WASHINGTON -- To the Democrats in Nevada's congressional delegation, President Bush laid out a weak case Tuesday for fixing the ailing U.S. economy, but made a somewhat stronger effort on dealing with Iraq.
Nevada's Republicans, including those in the state capital, not surprisingly gave uniformly positive reviews to Bush's speech.
Sen. Harry Reid, the second-ranking Senate Democrat, said Bush's annual message to Congress lacked specificity on the domestic front.
"It didn't mention a single thing as far as creating jobs," Reid said. "He didn't mention the tremendous burden we have with deficits."
Rep. Shelley Berkley said the president failed his own rhetoric when he talked about not passing on current problems to future generations.
"I'm afraid his economic proposal does exactly that," Berkley said.
Yet on Iraq, Reid said, Bush spoke forcefully about the prospect of war. The senator urged the administration to make a public presentation of the U.S. case against Saddam when Secretary of State Colin Powell goes to the United Nations on Feb. 5.
Sen. John Ensign praised the president's "serious, somber tone."
"Normally, it's a rah-rah, almost a football game type of speech. Not tonight and that was right to prepare a country most likely going to war," Ensign said.
The president's call for medical liability reform also resonated in Nevada, Ensign said.
"That's very important in terms of making health care more affordable," he said.
Reid, however, noted that the issue is more complicated than "beating up on the lawyers."
Rep. Jim Gibbons, who serves on the House intelligence committee, said Bush effectively outlined the threat posed by Iraq.
"He talked about Saddam Hussein's reckless and historically evil leadership in Iraq," Gibbons said. "He talked about Iraq's possession of chemical and biological weapons that could wipe away entire populations. And he talked about how America and the world can't ignore this problem."
Gibbons said he was not surprised that Bush, who trumpeted the apprehension or deaths of senior al Qaida leaders, did not mention Osama bin Laden, who apparently remains alive and at large.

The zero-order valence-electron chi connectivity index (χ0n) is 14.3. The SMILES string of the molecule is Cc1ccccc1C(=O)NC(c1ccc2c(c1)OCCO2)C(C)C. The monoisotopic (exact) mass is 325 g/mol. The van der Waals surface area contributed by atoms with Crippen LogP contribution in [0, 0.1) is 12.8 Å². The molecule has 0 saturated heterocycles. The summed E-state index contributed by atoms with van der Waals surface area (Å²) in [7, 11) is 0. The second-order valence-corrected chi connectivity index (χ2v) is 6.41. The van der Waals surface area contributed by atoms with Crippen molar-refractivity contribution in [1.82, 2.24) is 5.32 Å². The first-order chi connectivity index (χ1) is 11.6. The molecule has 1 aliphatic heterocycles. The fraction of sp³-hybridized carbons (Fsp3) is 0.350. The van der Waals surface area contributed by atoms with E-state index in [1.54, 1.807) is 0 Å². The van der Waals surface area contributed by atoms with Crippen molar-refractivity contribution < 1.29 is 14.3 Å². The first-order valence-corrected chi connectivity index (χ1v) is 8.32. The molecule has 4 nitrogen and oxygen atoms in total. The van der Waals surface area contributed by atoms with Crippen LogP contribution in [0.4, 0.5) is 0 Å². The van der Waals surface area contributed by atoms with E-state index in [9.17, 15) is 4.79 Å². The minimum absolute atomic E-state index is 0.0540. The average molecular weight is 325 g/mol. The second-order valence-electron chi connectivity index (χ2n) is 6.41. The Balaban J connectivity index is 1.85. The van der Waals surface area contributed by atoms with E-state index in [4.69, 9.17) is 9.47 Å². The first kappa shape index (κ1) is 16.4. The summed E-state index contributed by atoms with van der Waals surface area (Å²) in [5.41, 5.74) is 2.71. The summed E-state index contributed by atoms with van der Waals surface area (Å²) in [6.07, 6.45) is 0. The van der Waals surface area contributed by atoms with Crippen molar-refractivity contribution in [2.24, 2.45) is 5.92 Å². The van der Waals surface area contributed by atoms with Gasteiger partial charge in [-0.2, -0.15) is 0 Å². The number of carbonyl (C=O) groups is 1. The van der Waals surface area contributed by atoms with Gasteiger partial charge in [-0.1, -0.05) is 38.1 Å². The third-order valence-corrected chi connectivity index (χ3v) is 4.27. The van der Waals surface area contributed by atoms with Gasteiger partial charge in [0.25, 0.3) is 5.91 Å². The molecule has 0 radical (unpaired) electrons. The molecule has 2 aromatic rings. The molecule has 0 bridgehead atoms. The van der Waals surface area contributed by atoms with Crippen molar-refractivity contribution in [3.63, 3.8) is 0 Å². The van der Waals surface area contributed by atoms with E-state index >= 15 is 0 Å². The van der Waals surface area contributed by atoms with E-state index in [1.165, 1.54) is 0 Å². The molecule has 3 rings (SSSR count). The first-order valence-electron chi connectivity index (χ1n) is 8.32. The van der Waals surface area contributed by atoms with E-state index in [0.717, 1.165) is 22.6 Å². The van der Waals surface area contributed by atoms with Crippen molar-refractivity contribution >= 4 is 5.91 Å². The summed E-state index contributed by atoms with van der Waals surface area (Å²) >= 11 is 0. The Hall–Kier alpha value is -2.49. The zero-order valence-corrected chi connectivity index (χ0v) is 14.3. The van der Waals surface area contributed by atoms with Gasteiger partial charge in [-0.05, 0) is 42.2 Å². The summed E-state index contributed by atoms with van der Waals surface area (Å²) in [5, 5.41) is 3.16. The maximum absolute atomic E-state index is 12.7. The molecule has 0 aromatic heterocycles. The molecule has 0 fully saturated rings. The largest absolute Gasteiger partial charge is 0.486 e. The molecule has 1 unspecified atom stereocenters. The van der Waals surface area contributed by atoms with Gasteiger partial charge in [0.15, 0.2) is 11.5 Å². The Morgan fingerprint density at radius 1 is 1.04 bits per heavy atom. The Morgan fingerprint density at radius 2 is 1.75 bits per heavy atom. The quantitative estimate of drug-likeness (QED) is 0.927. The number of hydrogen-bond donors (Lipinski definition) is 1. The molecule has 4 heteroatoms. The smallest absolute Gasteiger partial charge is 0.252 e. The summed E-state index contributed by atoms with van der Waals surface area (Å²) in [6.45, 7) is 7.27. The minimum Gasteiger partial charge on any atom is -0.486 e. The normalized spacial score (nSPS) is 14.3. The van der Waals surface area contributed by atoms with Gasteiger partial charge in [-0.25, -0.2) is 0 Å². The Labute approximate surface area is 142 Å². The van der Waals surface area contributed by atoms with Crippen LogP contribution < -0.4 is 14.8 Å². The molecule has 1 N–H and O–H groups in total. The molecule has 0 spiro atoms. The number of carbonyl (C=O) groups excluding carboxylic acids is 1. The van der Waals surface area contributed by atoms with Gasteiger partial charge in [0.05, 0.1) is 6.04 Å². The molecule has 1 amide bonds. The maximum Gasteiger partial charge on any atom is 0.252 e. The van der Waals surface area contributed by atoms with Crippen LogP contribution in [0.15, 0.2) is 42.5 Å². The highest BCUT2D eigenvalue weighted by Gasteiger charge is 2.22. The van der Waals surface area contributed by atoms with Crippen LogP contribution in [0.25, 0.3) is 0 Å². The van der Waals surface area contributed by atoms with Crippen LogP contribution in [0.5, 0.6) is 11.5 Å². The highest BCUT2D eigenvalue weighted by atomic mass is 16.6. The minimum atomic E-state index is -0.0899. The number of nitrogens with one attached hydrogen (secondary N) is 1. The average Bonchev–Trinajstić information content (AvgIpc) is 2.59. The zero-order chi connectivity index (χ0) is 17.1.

"He is not the principal focus of this war," Gibbons said. "Our war is against terrorism."
Reid, on the other hand, said he was struck by the absence of bin Laden, "the man who started all this."
Newly elected Rep. Jon Porter, watching his first State of the Union in person, could offer nothing but praise for Bush.
"It was a powerful, powerful presentation, the freshman congressman said. "The president showed decisive leadership at a time we needed it most."
Nevada Gov. Kenny Guinn said the president covered a gamut of issues in an impressive way.
"He was very clear on what he wants to do with the economy, with education and job creation, and ... other areas that are so important to us, such as the rising cost of health care," the Republican governor said.
Senate Majority Leader Bill Raggio, R-Reno, said Bush delivered a strong speech.
"Some of those concepts were extremely important, and his case for tax relief is emphatic," Raggio said. "If people want to ignore that, they just don't understand the economy."
"I think he met the challenge," Raggio said. "I thought he built a lot of confidence, restored confidence that had been waning, and his details of the breaches by Saddam were very effective."
Guinn said a war against Iraq would have an impact on Nevada, which depends so heavily on tourists who might curtail their spending.
"It would certainly mean sacrifices for a state like Nevada," he said.
"I almost felt as if he was preparing me to be prepared for what's going to happen in the very near future if Iraq doesn't disarm," Guinn said. ------
Associated Press Writer Brendan Riley contributed to this report.